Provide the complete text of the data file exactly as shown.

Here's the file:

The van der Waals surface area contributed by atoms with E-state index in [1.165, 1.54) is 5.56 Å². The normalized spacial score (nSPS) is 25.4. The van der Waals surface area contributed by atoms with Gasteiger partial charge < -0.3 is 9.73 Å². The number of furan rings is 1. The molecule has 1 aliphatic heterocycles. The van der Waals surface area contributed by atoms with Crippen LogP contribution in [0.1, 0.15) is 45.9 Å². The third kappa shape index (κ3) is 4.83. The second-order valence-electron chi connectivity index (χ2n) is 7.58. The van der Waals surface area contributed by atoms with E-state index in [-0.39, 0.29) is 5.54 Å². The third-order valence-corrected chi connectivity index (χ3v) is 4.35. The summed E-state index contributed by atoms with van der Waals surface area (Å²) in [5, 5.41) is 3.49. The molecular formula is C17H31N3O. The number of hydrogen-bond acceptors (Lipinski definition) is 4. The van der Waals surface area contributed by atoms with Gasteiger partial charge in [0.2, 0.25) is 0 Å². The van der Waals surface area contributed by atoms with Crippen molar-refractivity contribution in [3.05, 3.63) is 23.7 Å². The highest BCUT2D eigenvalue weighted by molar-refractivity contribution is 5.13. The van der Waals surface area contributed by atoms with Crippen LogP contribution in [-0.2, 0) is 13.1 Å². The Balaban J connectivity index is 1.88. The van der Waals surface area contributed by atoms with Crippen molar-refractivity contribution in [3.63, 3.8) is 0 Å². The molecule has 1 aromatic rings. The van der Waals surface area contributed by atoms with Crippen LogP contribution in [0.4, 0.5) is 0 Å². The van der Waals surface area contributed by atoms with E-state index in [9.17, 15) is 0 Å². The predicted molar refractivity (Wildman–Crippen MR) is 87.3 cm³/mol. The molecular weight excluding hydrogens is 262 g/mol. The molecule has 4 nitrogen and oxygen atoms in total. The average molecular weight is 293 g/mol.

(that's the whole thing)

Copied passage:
The van der Waals surface area contributed by atoms with E-state index in [1.165, 1.54) is 5.56 Å². The normalized spacial score (nSPS) is 25.4. The van der Waals surface area contributed by atoms with Gasteiger partial charge < -0.3 is 9.73 Å². The number of furan rings is 1. The molecule has 1 aliphatic heterocycles. The van der Waals surface area contributed by atoms with Crippen LogP contribution in [0.1, 0.15) is 45.9 Å². The third kappa shape index (κ3) is 4.83. The second-order valence-electron chi connectivity index (χ2n) is 7.58. The van der Waals surface area contributed by atoms with E-state index in [-0.39, 0.29) is 5.54 Å². The third-order valence-corrected chi connectivity index (χ3v) is 4.35. The summed E-state index contributed by atoms with van der Waals surface area (Å²) in [5, 5.41) is 3.49. The molecular formula is C17H31N3O. The number of hydrogen-bond acceptors (Lipinski definition) is 4. The van der Waals surface area contributed by atoms with Gasteiger partial charge in [0.2, 0.25) is 0 Å². The van der Waals surface area contributed by atoms with Crippen molar-refractivity contribution in [3.05, 3.63) is 23.7 Å². The highest BCUT2D eigenvalue weighted by molar-refractivity contribution is 5.13. The van der Waals surface area contributed by atoms with Crippen LogP contribution in [-0.2, 0) is 13.1 Å². The Balaban J connectivity index is 1.88. The van der Waals surface area contributed by atoms with Crippen molar-refractivity contribution in [3.63, 3.8) is 0 Å². The molecule has 1 aromatic rings. The van der Waals surface area contributed by atoms with Crippen LogP contribution in [0.4, 0.5) is 0 Å². The van der Waals surface area contributed by atoms with E-state index in [9.17, 15) is 0 Å². The predicted molar refractivity (Wildman–Crippen MR) is 87.3 cm³/mol. The molecular weight excluding hydrogens is 262 g/mol. The molecule has 4 nitrogen and oxygen atoms in total. The average molecular weight is 293 g/mol.